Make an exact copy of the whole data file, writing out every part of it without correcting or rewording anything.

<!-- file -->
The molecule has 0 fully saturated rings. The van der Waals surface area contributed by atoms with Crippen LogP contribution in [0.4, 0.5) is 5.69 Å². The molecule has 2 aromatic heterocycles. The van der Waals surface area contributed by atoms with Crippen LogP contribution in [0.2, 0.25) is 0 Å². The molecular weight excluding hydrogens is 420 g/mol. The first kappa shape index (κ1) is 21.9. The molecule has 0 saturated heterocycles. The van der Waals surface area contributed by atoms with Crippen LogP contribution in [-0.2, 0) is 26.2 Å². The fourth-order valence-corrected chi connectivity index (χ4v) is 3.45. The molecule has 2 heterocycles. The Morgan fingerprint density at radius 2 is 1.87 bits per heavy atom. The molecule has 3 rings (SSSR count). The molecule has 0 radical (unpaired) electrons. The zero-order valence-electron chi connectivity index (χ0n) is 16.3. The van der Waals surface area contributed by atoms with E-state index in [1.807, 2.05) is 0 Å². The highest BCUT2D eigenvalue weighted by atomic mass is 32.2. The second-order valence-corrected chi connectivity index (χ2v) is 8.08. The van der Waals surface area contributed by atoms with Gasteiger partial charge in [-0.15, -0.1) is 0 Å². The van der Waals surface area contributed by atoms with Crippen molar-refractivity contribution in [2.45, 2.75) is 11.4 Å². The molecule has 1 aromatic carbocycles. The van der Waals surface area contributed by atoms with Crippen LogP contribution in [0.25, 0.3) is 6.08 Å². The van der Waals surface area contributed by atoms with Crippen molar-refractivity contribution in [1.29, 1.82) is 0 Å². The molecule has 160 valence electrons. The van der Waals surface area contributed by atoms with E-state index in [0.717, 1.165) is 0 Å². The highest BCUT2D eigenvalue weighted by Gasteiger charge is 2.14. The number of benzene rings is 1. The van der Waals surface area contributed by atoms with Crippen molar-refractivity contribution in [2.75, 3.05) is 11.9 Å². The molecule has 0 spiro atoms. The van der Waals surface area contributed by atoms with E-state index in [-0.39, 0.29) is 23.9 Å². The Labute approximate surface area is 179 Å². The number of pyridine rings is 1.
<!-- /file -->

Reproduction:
The molecule has 0 fully saturated rings. The van der Waals surface area contributed by atoms with Crippen LogP contribution in [0.4, 0.5) is 5.69 Å². The molecule has 2 aromatic heterocycles. The van der Waals surface area contributed by atoms with Crippen LogP contribution in [0.2, 0.25) is 0 Å². The molecular weight excluding hydrogens is 420 g/mol. The first kappa shape index (κ1) is 21.9. The molecule has 0 saturated heterocycles. The van der Waals surface area contributed by atoms with Crippen LogP contribution in [-0.2, 0) is 26.2 Å². The fourth-order valence-corrected chi connectivity index (χ4v) is 3.45. The molecule has 2 heterocycles. The Morgan fingerprint density at radius 2 is 1.87 bits per heavy atom. The molecule has 3 rings (SSSR count). The molecule has 0 radical (unpaired) electrons. The zero-order valence-electron chi connectivity index (χ0n) is 16.3. The van der Waals surface area contributed by atoms with E-state index in [1.807, 2.05) is 0 Å². The highest BCUT2D eigenvalue weighted by atomic mass is 32.2. The second-order valence-corrected chi connectivity index (χ2v) is 8.08. The van der Waals surface area contributed by atoms with Gasteiger partial charge in [-0.15, -0.1) is 0 Å². The van der Waals surface area contributed by atoms with Crippen molar-refractivity contribution in [2.45, 2.75) is 11.4 Å². The molecule has 1 aromatic carbocycles. The van der Waals surface area contributed by atoms with Crippen LogP contribution in [0.25, 0.3) is 6.08 Å². The van der Waals surface area contributed by atoms with Crippen molar-refractivity contribution in [1.29, 1.82) is 0 Å². The molecule has 160 valence electrons. The van der Waals surface area contributed by atoms with E-state index in [0.717, 1.165) is 0 Å². The highest BCUT2D eigenvalue weighted by Gasteiger charge is 2.14. The number of benzene rings is 1. The van der Waals surface area contributed by atoms with Crippen molar-refractivity contribution in [2.75, 3.05) is 11.9 Å². The molecule has 0 spiro atoms. The van der Waals surface area contributed by atoms with E-state index in [-0.39, 0.29) is 23.9 Å². The Labute approximate surface area is 179 Å². The number of pyridine rings is 1.